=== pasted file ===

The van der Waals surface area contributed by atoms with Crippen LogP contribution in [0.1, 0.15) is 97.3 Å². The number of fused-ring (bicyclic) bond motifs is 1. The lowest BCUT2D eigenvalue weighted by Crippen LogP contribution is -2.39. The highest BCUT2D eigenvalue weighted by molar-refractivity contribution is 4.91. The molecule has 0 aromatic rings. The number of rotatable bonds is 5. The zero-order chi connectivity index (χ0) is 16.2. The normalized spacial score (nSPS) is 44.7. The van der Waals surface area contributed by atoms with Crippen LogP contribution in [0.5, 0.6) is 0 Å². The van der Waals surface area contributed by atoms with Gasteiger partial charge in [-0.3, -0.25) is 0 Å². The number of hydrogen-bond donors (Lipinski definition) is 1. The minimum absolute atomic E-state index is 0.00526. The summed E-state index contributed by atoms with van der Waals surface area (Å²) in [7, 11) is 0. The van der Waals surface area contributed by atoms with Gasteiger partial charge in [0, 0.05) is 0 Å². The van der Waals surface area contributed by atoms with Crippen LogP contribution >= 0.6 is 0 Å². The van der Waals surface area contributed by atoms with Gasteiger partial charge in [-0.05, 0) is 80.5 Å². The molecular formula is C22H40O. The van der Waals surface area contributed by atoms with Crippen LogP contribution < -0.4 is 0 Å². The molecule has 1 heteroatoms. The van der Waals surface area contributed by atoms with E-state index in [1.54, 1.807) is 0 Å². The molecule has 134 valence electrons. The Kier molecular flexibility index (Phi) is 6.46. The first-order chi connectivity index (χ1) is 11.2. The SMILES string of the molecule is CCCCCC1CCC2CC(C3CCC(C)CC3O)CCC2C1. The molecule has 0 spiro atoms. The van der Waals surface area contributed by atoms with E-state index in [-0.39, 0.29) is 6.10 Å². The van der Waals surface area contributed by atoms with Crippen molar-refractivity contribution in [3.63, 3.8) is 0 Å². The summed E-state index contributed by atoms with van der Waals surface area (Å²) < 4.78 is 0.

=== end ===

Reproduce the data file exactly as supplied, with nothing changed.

The van der Waals surface area contributed by atoms with Crippen LogP contribution in [0.1, 0.15) is 97.3 Å². The number of fused-ring (bicyclic) bond motifs is 1. The lowest BCUT2D eigenvalue weighted by Crippen LogP contribution is -2.39. The highest BCUT2D eigenvalue weighted by molar-refractivity contribution is 4.91. The molecule has 0 aromatic rings. The number of rotatable bonds is 5. The zero-order chi connectivity index (χ0) is 16.2. The normalized spacial score (nSPS) is 44.7. The van der Waals surface area contributed by atoms with Crippen LogP contribution in [0.5, 0.6) is 0 Å². The van der Waals surface area contributed by atoms with Gasteiger partial charge in [-0.3, -0.25) is 0 Å². The number of hydrogen-bond donors (Lipinski definition) is 1. The minimum absolute atomic E-state index is 0.00526. The summed E-state index contributed by atoms with van der Waals surface area (Å²) in [7, 11) is 0. The van der Waals surface area contributed by atoms with Gasteiger partial charge in [0, 0.05) is 0 Å². The van der Waals surface area contributed by atoms with Crippen LogP contribution >= 0.6 is 0 Å². The van der Waals surface area contributed by atoms with Gasteiger partial charge in [-0.05, 0) is 80.5 Å². The molecular formula is C22H40O. The van der Waals surface area contributed by atoms with Crippen LogP contribution < -0.4 is 0 Å². The molecule has 1 heteroatoms. The van der Waals surface area contributed by atoms with E-state index in [1.54, 1.807) is 0 Å². The molecule has 134 valence electrons. The Kier molecular flexibility index (Phi) is 6.46. The first-order chi connectivity index (χ1) is 11.2. The SMILES string of the molecule is CCCCCC1CCC2CC(C3CCC(C)CC3O)CCC2C1. The molecule has 0 spiro atoms. The van der Waals surface area contributed by atoms with E-state index in [-0.39, 0.29) is 6.10 Å². The van der Waals surface area contributed by atoms with Crippen molar-refractivity contribution in [3.63, 3.8) is 0 Å². The summed E-state index contributed by atoms with van der Waals surface area (Å²) < 4.78 is 0.